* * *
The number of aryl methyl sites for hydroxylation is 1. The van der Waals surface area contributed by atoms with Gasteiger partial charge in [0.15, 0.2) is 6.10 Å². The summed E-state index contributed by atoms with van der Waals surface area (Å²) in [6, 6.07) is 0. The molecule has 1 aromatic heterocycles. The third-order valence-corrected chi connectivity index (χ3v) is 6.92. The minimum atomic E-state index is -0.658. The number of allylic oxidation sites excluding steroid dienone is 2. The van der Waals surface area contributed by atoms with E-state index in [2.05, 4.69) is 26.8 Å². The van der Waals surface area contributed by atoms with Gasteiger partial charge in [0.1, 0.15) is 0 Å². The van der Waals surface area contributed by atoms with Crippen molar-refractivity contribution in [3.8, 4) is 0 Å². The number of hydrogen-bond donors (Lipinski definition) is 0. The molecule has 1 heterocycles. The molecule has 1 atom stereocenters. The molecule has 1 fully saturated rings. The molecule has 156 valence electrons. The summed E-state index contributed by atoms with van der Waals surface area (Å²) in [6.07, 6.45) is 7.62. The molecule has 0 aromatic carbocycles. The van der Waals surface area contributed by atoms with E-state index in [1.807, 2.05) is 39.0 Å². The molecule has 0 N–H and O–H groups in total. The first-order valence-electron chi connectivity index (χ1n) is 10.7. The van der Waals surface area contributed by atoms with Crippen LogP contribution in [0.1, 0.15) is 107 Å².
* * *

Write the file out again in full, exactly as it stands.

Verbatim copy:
The number of aryl methyl sites for hydroxylation is 1. The van der Waals surface area contributed by atoms with Gasteiger partial charge in [0.15, 0.2) is 6.10 Å². The summed E-state index contributed by atoms with van der Waals surface area (Å²) in [6, 6.07) is 0. The molecule has 1 aromatic heterocycles. The third-order valence-corrected chi connectivity index (χ3v) is 6.92. The minimum atomic E-state index is -0.658. The number of allylic oxidation sites excluding steroid dienone is 2. The van der Waals surface area contributed by atoms with E-state index in [2.05, 4.69) is 26.8 Å². The van der Waals surface area contributed by atoms with Gasteiger partial charge in [0.1, 0.15) is 0 Å². The van der Waals surface area contributed by atoms with Crippen molar-refractivity contribution in [3.8, 4) is 0 Å². The number of hydrogen-bond donors (Lipinski definition) is 0. The molecule has 1 heterocycles. The molecule has 1 atom stereocenters. The molecule has 1 fully saturated rings. The molecule has 156 valence electrons. The summed E-state index contributed by atoms with van der Waals surface area (Å²) in [6.07, 6.45) is 7.62. The molecule has 0 aromatic carbocycles. The van der Waals surface area contributed by atoms with E-state index in [1.807, 2.05) is 39.0 Å². The molecule has 0 N–H and O–H groups in total. The first-order valence-electron chi connectivity index (χ1n) is 10.7. The van der Waals surface area contributed by atoms with Crippen LogP contribution in [0.1, 0.15) is 107 Å².